…and how big corporations can engage in innovation through partnership with start–ups.
I have experience dealing with corporate venture capital (CVC) from one side or other of the table (being an entrepreneur who received CVC investment in my company and later on as a co-investor and partner with CVC) for more than 20 years.
I’ve witnessed good, bad and ugly experiences in dealing with big corporations’ CVC as a small startup, who has grown with them along the road until successfully selling my company.
I currently work with CVC in different industries like media, events, hospitality, travel or tech and enjoy the way that big corporations can add substantial value, industry expertise and validation to young companies who are disrupting their industries and fixing problems that the big guys are not able to on their own.
I have also seen the different ways that CVC funds are born, how they grow and evolve throughout the years and their struggle to find the right way to add value to investments and capitalize on those opportunities internally with corporation employees, board members and shareholders.
This month, I will have the pleasure of holding a very interesting event and conversation with Andrew Romans in Miami about his own experience and views about CVC, after just writing his own book on the subject.
There are many detractors that oppose the CVC model. Many smart and extremely respected VC’s like Fred Wilson (one of my favorite VC’s) have been very clear in their critical views that big corporations should simply do M&A and not CVC.
Nevertheless, CVC as a category continues to grow, mature and evolve not only in tech but now throughout many industries on a global basis, as CB Insights has presented on a regular basis. CVC is not new, or just a “cool” trend as many of these stats validate. 60%+ of US unicorns are CVC backed, almost all Forbes 500 Global companies are using CVC or similar models (startup competitions, incubators, etc.) in some capacity to reinforce and accelerate their R&D and innovation initiatives. Many of the most successful and respected VC companies in the world like Kleiner Perkins, NEA, Andreesen Horowitz, Accel, Greylock, DFJ, among others are co-investing with CVC in a large percentage of their deals.
As an entrepreneur and investor, I have my own thesis about “the case for corporate venture capital,” and I’ve presented and discussed this topic at different conferences and forums, besides experimenting in real life in different startups where as an advisor, co-founder or board member, I have to deal with CVC on a regular basis. My “long story short” about my thesis is pretty simple:
- CVC is a great thing, if the corporation is seriously committed with CVC as a long term, strategic and important goal for the Board and C-level members.
- CVC can validate startups, help them to accelerate their pilots and market strategy, as well as provide valuable industry expertise and distribution opportunities.
- Successful CVC’s have clear innovation strategies and think long term regardless of their good or bad short-term financial results.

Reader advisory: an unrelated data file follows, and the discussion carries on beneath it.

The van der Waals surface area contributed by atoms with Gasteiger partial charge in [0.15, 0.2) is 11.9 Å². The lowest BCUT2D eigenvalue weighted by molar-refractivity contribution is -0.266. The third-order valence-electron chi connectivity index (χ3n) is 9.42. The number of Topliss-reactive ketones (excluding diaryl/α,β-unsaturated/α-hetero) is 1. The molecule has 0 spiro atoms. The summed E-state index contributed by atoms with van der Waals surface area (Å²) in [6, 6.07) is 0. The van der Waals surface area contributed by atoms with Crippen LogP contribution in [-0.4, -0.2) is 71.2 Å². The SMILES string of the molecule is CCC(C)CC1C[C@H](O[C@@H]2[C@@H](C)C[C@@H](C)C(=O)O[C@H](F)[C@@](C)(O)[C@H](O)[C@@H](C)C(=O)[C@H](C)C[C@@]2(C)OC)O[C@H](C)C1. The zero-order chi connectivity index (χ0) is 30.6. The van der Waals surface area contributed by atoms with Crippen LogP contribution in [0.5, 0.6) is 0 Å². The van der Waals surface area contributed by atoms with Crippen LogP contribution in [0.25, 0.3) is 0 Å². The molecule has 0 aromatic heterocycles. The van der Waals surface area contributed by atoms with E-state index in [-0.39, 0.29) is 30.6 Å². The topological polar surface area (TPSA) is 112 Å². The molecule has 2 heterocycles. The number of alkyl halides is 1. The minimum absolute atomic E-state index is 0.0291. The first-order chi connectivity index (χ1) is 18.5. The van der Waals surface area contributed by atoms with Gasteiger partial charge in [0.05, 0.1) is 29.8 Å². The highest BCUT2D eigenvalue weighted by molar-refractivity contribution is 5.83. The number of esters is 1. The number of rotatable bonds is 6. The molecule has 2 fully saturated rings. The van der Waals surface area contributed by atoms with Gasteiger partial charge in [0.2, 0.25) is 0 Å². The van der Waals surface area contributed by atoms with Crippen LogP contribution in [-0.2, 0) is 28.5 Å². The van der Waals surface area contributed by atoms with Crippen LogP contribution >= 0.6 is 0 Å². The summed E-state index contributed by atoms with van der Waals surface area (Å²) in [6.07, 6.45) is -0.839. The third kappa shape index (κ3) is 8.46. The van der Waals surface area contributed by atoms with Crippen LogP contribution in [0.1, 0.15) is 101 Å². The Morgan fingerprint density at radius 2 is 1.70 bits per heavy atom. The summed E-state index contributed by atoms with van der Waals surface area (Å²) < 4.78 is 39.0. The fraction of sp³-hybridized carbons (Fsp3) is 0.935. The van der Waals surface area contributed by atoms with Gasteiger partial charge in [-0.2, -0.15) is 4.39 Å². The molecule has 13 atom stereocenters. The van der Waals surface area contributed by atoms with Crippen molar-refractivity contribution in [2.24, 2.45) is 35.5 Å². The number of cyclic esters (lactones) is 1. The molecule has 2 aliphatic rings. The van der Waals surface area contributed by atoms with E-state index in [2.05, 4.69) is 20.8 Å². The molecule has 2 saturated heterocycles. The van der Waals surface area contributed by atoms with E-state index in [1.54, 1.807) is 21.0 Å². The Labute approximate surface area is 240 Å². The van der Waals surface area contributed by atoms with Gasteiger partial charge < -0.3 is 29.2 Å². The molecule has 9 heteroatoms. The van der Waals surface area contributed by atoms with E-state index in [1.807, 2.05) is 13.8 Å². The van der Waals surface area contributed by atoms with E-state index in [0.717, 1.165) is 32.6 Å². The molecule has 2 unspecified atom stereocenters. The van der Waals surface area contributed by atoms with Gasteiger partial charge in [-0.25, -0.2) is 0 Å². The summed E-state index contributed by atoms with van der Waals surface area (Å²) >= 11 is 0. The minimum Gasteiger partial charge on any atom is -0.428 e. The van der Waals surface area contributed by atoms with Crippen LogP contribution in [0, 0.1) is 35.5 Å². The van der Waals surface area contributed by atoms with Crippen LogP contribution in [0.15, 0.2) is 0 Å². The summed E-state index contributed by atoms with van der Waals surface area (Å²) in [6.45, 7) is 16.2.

Like many other things in life, CVC can be a good or bad thing depending on the execution. The concept of big, slow, and mature corporations investing in young, fast and high-growth disruptive startups makes total sense if both sides are ready to do their part in the relationship to make it successful.
It’s very easy to complain about the lack of speed or flexibility of a big corporation if you are an entrepreneur running your startup, but it’s also convenient to complain about the lack of processes and industry experience if you are the big guy working with startups. Both opinions could be right or wrong depending on the mindset and attitude in the partnership. Both parts should embrace CVC if, and only if, they are ready to learn from each other, complement skills and opportunities together. This model can work- and when it works, it’s magical for all parties involved.
For many years now, we have been working together with different entrepreneurs, investors, mentors and now big corporations in South Florida, trying to bring about a better and more vibrant startup and entrepreneurship community. I have the pleasure of being a Board Member at LAB Ventures where we are working with many amazing entrepreneurs, co-building companies in partnership with corporations and CVC’s.
The company building or venture studio model is still in it’s early days. Some interesting experiences in the US and Europe are leading the way, helping startups and corporations partnerships to build new successful companies and products that are disrupting old and established business models. During the next couple of decades, we will see many failures and success stories and will continue to learn valuable lessons along the way. Events like the one we are hosting this month in Miami can help all parties involved to share their own views, experiences, concerns and strategic goals. The more open, transparent and constructive we are in discussing and sharing our experiences, the more benefit and added value will continue to be generated in the startup and business community, in each of the regions where this model is successfully executed.
If you are a corporate executive who is influencing the way that your corporation is innovating for the future or if you are an entrepreneur looking to partner with innovative corporations, you must be an active participant in this conversation. I hope that you can join us in the CVC and startup innovation movement and discover your own unique way to benefit from it.
Originally published on www.marcogiberti.com